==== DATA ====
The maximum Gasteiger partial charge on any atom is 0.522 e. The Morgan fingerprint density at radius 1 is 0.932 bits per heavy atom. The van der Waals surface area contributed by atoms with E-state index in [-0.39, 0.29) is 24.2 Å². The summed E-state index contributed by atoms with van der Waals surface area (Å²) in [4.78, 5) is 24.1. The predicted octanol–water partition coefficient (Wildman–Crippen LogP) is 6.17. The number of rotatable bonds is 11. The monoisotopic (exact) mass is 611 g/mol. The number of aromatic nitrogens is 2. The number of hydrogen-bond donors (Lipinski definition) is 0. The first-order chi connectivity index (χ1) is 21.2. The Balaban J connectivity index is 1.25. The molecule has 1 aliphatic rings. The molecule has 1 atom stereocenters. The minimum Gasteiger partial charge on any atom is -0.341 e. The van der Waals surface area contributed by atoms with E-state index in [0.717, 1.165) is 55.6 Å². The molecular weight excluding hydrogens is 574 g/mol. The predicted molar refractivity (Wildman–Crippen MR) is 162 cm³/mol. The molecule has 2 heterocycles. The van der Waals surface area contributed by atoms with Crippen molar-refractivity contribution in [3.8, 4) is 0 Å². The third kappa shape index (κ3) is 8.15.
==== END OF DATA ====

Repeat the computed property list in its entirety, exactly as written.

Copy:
The maximum Gasteiger partial charge on any atom is 0.522 e. The Morgan fingerprint density at radius 1 is 0.932 bits per heavy atom. The van der Waals surface area contributed by atoms with E-state index in [-0.39, 0.29) is 24.2 Å². The summed E-state index contributed by atoms with van der Waals surface area (Å²) in [4.78, 5) is 24.1. The predicted octanol–water partition coefficient (Wildman–Crippen LogP) is 6.17. The number of rotatable bonds is 11. The monoisotopic (exact) mass is 611 g/mol. The number of aromatic nitrogens is 2. The number of hydrogen-bond donors (Lipinski definition) is 0. The first-order chi connectivity index (χ1) is 21.2. The Balaban J connectivity index is 1.25. The molecule has 1 aliphatic rings. The molecule has 1 atom stereocenters. The minimum Gasteiger partial charge on any atom is -0.341 e. The van der Waals surface area contributed by atoms with E-state index in [0.717, 1.165) is 55.6 Å². The molecular weight excluding hydrogens is 574 g/mol. The predicted molar refractivity (Wildman–Crippen MR) is 162 cm³/mol. The molecule has 2 heterocycles. The van der Waals surface area contributed by atoms with Crippen molar-refractivity contribution in [3.8, 4) is 0 Å². The third kappa shape index (κ3) is 8.15.